The ALS Association’s Milton Safenowitz Postdoctoral Fellowship Program

2014 Milton Safenowitz Postdoctoral Fellowship Program for ALS Research Recipients

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Milton Safenowitz Fellowship Program for ALS Research Recipients

The Association is proud to support the development of bright, young scientists through the Milton Safenowitz Postdoctoral Fellowship. The Safenowitz family, through The Greater New York Chapter of The ALS Association, founded the award in memory of Mr. Safenowitz, who died of ALS in 1998. These awards are to encourage and facilitate promising young scientists to enter the ALS field. Fellows work with a senior mentor and receive extensive exposure to the ALS research community through meetings and presentations. After completing this fellowship, approximately 90 percent of the awardees stay in ALS research. They go on to establish their own laboratories to continue studying ALS and mentor more ALS researchers along the way. 

Veronique Belzil, Ph.D.

Mayo Clinic College of Medicine, Jacksonville, Fla.

  • Title: Characterizing the contributions of epigenetic changes in C9FTD/ALS
  • Summary: Dr. Belzil and colleagues are focused on discovering novel ALS biomarkers for people carrying C9orf72 expansion mutations. She conducted numerous tests looking at both RNA signatures and epigenetic changes, meaning alterations to DNA that can switch genes on and off and affect gene expression. The goal is to generate a complete signature profile of C9orf72 expansion carriers and people living with sporadic ALS. This will lead to identifying key players in ALS, characterizing the interplay between the key players and identifying specific ALS biomarkers.

Claudia Fallini, Ph.D.

University of Massachusetts Medical School, Worcester, Mass. 

  • Title: Characterizing the pathogenic role of TDP-43 in PFN1-linked ALS.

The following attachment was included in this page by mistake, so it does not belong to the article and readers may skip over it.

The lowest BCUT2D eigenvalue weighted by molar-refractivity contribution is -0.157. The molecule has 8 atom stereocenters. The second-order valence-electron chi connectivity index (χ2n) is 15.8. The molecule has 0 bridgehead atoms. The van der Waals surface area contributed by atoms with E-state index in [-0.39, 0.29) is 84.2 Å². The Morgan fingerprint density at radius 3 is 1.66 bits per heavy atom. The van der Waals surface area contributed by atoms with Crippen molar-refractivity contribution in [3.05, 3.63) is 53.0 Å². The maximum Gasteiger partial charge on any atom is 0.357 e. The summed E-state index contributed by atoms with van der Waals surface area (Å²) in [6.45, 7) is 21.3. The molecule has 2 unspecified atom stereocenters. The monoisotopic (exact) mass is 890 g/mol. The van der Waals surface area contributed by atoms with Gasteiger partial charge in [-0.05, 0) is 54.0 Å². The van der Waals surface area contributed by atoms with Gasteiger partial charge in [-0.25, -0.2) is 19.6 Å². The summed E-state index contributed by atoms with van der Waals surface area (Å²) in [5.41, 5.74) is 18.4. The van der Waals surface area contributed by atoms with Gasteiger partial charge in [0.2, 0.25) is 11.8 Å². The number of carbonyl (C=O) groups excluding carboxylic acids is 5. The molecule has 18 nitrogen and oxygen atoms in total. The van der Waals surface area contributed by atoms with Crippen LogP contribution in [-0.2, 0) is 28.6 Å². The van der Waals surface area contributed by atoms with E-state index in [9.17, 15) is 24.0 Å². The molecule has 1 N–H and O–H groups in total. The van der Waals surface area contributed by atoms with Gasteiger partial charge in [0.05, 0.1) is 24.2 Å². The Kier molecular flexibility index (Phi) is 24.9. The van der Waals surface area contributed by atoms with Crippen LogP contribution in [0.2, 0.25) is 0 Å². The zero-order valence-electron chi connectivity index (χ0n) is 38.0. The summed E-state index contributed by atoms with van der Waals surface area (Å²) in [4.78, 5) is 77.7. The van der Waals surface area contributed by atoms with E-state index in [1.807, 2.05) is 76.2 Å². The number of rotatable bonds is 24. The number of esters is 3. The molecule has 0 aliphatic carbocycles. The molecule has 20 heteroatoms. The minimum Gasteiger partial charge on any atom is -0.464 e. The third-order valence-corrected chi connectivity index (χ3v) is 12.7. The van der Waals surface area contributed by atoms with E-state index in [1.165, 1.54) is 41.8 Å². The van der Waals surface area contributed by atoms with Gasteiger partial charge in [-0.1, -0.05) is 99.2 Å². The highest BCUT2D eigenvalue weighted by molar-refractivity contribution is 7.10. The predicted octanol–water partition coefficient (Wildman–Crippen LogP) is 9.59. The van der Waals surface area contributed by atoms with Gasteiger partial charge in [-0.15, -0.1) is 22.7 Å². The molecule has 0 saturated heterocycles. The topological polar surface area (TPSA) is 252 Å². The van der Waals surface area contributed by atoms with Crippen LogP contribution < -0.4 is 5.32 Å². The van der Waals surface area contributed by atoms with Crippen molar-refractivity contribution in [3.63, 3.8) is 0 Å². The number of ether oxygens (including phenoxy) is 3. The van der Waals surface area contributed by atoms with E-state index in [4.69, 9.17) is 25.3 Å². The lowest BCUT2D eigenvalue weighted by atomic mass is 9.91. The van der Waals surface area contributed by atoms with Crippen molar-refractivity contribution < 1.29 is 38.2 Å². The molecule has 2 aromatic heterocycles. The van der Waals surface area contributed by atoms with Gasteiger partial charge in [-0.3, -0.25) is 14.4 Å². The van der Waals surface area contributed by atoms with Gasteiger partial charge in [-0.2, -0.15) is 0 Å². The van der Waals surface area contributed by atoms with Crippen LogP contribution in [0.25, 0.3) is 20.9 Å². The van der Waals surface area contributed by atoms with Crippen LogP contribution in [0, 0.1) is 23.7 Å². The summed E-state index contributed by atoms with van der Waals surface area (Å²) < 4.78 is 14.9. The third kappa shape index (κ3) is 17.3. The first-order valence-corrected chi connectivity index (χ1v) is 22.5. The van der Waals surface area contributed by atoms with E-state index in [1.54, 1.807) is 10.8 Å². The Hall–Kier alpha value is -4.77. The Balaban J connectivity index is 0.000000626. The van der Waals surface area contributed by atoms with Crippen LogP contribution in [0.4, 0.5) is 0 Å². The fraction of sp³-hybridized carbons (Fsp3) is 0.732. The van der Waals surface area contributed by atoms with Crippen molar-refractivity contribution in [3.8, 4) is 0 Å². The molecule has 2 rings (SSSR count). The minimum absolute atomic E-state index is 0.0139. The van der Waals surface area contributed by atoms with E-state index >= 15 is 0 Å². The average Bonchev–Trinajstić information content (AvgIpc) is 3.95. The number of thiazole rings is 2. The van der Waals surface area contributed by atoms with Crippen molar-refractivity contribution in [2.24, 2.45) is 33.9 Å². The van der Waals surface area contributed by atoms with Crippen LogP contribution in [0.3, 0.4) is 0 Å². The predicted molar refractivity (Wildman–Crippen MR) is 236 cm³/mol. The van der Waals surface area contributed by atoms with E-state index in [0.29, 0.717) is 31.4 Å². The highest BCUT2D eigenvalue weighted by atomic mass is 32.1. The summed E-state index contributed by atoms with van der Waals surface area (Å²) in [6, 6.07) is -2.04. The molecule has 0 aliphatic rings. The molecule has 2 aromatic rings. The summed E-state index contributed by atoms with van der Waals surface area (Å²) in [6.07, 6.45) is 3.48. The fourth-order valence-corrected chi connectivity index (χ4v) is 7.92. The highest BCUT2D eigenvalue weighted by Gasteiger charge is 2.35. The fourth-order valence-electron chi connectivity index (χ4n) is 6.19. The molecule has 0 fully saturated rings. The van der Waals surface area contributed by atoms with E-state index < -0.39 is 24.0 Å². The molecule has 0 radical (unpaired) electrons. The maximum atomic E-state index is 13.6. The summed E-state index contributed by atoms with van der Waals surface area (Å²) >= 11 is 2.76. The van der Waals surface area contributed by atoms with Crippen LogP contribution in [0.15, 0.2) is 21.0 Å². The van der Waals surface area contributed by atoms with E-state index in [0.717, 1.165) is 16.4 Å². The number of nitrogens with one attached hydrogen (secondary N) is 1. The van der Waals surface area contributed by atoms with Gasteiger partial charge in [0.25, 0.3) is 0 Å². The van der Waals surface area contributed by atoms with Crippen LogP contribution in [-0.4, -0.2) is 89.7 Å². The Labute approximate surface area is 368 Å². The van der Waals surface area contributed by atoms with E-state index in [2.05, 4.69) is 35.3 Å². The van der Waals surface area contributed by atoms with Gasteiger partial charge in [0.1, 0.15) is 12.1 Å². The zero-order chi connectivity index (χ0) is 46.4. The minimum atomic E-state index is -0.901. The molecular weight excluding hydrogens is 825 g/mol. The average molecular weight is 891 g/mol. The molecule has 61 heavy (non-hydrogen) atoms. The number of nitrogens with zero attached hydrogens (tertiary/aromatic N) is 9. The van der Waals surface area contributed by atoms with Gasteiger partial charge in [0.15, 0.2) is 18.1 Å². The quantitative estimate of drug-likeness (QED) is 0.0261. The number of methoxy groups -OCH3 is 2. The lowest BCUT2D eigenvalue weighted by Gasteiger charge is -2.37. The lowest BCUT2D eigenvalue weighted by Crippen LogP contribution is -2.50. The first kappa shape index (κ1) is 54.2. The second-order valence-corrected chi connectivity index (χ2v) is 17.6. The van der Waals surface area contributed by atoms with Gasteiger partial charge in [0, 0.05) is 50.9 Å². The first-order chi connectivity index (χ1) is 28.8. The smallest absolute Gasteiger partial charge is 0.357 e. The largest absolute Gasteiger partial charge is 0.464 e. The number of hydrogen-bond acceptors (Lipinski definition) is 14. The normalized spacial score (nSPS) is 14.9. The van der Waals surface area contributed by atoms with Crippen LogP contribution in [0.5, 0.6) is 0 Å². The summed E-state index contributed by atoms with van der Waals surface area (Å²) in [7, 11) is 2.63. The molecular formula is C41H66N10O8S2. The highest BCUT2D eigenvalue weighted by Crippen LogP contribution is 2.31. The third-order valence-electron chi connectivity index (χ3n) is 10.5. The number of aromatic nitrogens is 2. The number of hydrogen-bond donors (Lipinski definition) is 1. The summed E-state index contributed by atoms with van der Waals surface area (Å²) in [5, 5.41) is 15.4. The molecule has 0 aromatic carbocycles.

• Summary: TDP-43 and PFN1 mutations are familial genetic causes of ALS. Dr. Fallini and colleagues set out to understand how mutant PFN1 affects cytoskeletal dynamics, RNA binding and post-transcriptional mRNA regulation. She found that both cytoskeletal dynamics and mRNA regulation are both biological pathways that impact motor neuron dysfunction in ALS.

Florent Laferriere, Ph.D.

University of Zurich, Zurich, Switzerland.

  • Title: Contribution of protein aggregation in the pathogenesis of ALS: seeding, spreading and toxicity
  • Summary: The goal of this study by Dr. Laferriere and colleagues is to characterize the size and density of ALS inclusions (clumps of protein that aggregate together) that are commonly seen in ALS and to understand how they form. Further studies will validate the presence of aggregated proteins in ALS cells and in the post-mortem brains and then compare differences to understand how they spread and cause toxicity.

Ke Zhang, Ph.D.

Johns Hopkins University School of Medicine, Baltimore, Md.

  • *Funded by the Greater Philadelphia Chapter of The ALS Association
  • Title: The role of nuclear transport defects in the pathogenesis of ALS/FTD
  • Summary: Dr. Zhang discussed how nuclear-cytoplasmic transport (movement of proteins and RNA in and out of the cell nucleus) defects cause ALS/FTD and how this pathway can be a potential target for ALS/FTD. These studies were published in the journals Nature and Nature Neuroscience in 2015. (insert pubmed link and link to our news release)

Philip McGoldrick, Ph.D.

University of Toronto, Toronto, Ontario

  • Title: Pathomechanisms of C9orf72 in real time
  • Summary: The goal of Dr. McGoldrick’s study is to understand the difference between two types of C9orf72 expansions – the short form and the long form. In addition, he is looking at how different ALS disease mechanisms can converge to cause toxicity.
The ALS Association’s Milton Safenowitz Postdoctoral Fellowship Program